Biden’s Pivot to Foreign Policy

I suspect Joe Biden’s looking beyond the primaries to the […]



Author Bias


Center-Left Bias
This article is slightly liberally biased.




I suspect Joe Biden’s looking beyond the primaries to the general presidential election now: after all, the primaries are just the first step to becoming president. More than that, Biden has experience of working in the White House, and he knows the importance of maintaining effective foreign policy — something Donald Trump seems incapable of.

Let’s be honest: this is one area that Biden can excel in, because he has considerably more experience than most of the other Democratic candidates.

I also have a sneaky suspicion that part of the reasons behind it are because of the issue with the British Ambassador’s private communiques being leaked, placing Trump in a rather negative light (referring to him as ‘inept’). Trump’s natural response to this was to throw a tantrum that ultimately pressured the Ambassador into resigning — something which simply should not have happened.


Biden’s well aware that Trump not only demonstrated a serious lack of political experience here (since most of those that have it would be aware that an Ambassador is paid to tell the truth about the nation they’re assigned to, even if that commentary isn’t flattering), but also highlighting that it could have been handled far better — and that Biden would have done this. His remarks make it clear that he agreed with the Ambassador on this:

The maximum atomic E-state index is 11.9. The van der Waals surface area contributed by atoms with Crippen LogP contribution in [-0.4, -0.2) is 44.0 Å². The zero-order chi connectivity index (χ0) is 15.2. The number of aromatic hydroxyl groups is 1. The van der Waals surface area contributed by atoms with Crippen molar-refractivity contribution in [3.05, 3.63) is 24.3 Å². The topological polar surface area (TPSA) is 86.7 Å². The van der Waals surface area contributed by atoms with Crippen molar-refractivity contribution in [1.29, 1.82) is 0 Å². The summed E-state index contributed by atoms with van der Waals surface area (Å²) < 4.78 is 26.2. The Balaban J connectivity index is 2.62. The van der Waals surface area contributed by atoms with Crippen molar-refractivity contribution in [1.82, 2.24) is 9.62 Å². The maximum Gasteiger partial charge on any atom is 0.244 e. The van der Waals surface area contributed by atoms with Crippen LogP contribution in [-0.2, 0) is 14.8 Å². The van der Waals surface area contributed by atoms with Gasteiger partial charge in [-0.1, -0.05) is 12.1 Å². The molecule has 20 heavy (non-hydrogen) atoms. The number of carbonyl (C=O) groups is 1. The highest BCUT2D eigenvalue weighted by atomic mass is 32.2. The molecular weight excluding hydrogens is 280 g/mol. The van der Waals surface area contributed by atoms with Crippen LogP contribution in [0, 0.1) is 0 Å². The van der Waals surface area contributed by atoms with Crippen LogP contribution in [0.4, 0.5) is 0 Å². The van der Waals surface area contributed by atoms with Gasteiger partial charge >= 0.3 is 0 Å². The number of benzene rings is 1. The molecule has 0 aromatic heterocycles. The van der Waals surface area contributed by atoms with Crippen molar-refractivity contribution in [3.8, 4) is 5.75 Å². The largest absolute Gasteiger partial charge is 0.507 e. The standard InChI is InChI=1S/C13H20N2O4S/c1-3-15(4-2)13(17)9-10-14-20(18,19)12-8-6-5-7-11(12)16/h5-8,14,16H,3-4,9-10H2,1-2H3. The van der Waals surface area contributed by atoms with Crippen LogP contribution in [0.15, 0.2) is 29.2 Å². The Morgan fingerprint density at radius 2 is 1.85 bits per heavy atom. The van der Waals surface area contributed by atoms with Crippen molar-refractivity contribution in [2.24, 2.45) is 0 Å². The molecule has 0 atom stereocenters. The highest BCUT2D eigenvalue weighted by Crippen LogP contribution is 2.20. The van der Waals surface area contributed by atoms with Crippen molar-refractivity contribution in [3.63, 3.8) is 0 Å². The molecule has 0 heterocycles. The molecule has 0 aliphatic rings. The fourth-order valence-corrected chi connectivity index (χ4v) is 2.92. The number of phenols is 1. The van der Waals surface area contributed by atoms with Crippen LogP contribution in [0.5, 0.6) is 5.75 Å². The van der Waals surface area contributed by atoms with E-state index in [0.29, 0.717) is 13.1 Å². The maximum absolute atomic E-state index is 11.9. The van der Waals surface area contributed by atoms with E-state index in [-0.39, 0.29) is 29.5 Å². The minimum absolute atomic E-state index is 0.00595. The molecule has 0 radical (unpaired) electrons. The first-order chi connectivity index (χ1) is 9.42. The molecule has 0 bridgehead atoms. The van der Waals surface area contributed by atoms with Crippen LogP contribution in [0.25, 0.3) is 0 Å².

The world sees Trump for what he is: insincere, ill-informed, and impulsive. Sometimes corrupt. Dangerously incompetent, and incapable, in my view, of world leadership and leadership at home.”

It’s also a way of observing to foreign allies that Americans also noticed the same things that the Ambassador picked up on, and that they’re not alone in thinking of Trump as incompetent.

For Biden, this is where he gets to showcase his experience, his understanding of international politics, and to make it clear to the American people that he has a very different vision of how the US should engage with other nations: as a leader, not as a bully or as a toddler throwing a tantrum.

It’s a smart move to position himself this way: he makes it clear that he’s looking beyond the Democratic nomination (and indeed, the party), starts pushing for a foreign policy platform that runs counter to the Trump administration’s approach, and reminds the American people that there’s a better way.




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